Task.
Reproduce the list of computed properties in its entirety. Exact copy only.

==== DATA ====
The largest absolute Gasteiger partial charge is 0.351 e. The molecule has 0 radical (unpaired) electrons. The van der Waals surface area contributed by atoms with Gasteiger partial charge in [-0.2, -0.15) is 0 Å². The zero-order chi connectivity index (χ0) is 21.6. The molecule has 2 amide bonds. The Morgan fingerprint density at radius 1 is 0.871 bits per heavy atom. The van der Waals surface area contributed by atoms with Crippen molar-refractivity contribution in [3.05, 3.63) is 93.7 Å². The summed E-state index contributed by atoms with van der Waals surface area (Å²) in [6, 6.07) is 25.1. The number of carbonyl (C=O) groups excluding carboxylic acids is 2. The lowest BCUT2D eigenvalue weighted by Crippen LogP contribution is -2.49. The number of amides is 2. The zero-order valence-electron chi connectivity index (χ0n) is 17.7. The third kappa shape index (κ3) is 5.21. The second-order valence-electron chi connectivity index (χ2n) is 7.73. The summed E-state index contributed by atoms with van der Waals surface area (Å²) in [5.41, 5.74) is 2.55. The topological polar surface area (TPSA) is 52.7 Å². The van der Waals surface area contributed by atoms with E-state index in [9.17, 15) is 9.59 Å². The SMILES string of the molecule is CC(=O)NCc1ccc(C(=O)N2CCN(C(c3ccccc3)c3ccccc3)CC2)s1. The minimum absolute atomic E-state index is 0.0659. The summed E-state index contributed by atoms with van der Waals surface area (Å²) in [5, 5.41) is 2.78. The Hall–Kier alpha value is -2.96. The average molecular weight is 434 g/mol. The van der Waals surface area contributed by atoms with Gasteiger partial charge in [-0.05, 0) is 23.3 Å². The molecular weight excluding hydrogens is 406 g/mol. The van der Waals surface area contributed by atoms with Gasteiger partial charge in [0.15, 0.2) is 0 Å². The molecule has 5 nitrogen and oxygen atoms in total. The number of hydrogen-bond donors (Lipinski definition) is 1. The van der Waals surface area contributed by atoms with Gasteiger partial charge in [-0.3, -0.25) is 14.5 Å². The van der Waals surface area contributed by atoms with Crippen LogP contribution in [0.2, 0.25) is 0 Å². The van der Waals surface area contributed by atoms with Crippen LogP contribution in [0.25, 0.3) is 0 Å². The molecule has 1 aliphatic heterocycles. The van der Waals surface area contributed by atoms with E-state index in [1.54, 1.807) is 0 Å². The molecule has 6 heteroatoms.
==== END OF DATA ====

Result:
The largest absolute Gasteiger partial charge is 0.351 e. The molecule has 0 radical (unpaired) electrons. The van der Waals surface area contributed by atoms with Gasteiger partial charge in [-0.2, -0.15) is 0 Å². The zero-order chi connectivity index (χ0) is 21.6. The molecule has 2 amide bonds. The Morgan fingerprint density at radius 1 is 0.871 bits per heavy atom. The van der Waals surface area contributed by atoms with Crippen molar-refractivity contribution in [3.05, 3.63) is 93.7 Å². The summed E-state index contributed by atoms with van der Waals surface area (Å²) in [6, 6.07) is 25.1. The number of carbonyl (C=O) groups excluding carboxylic acids is 2. The lowest BCUT2D eigenvalue weighted by Crippen LogP contribution is -2.49. The number of amides is 2. The zero-order valence-electron chi connectivity index (χ0n) is 17.7. The third kappa shape index (κ3) is 5.21. The second-order valence-electron chi connectivity index (χ2n) is 7.73. The summed E-state index contributed by atoms with van der Waals surface area (Å²) in [5.41, 5.74) is 2.55. The topological polar surface area (TPSA) is 52.7 Å². The van der Waals surface area contributed by atoms with E-state index in [9.17, 15) is 9.59 Å². The SMILES string of the molecule is CC(=O)NCc1ccc(C(=O)N2CCN(C(c3ccccc3)c3ccccc3)CC2)s1. The minimum absolute atomic E-state index is 0.0659. The summed E-state index contributed by atoms with van der Waals surface area (Å²) in [5, 5.41) is 2.78. The Hall–Kier alpha value is -2.96. The average molecular weight is 434 g/mol. The van der Waals surface area contributed by atoms with Gasteiger partial charge in [-0.05, 0) is 23.3 Å². The molecular weight excluding hydrogens is 406 g/mol. The van der Waals surface area contributed by atoms with Gasteiger partial charge in [0.15, 0.2) is 0 Å². The molecule has 5 nitrogen and oxygen atoms in total. The number of hydrogen-bond donors (Lipinski definition) is 1. The van der Waals surface area contributed by atoms with Gasteiger partial charge in [-0.3, -0.25) is 14.5 Å². The van der Waals surface area contributed by atoms with Crippen LogP contribution in [0.2, 0.25) is 0 Å². The van der Waals surface area contributed by atoms with Crippen LogP contribution in [0.25, 0.3) is 0 Å². The molecule has 1 aliphatic heterocycles. The van der Waals surface area contributed by atoms with E-state index in [1.54, 1.807) is 0 Å². The molecule has 6 heteroatoms.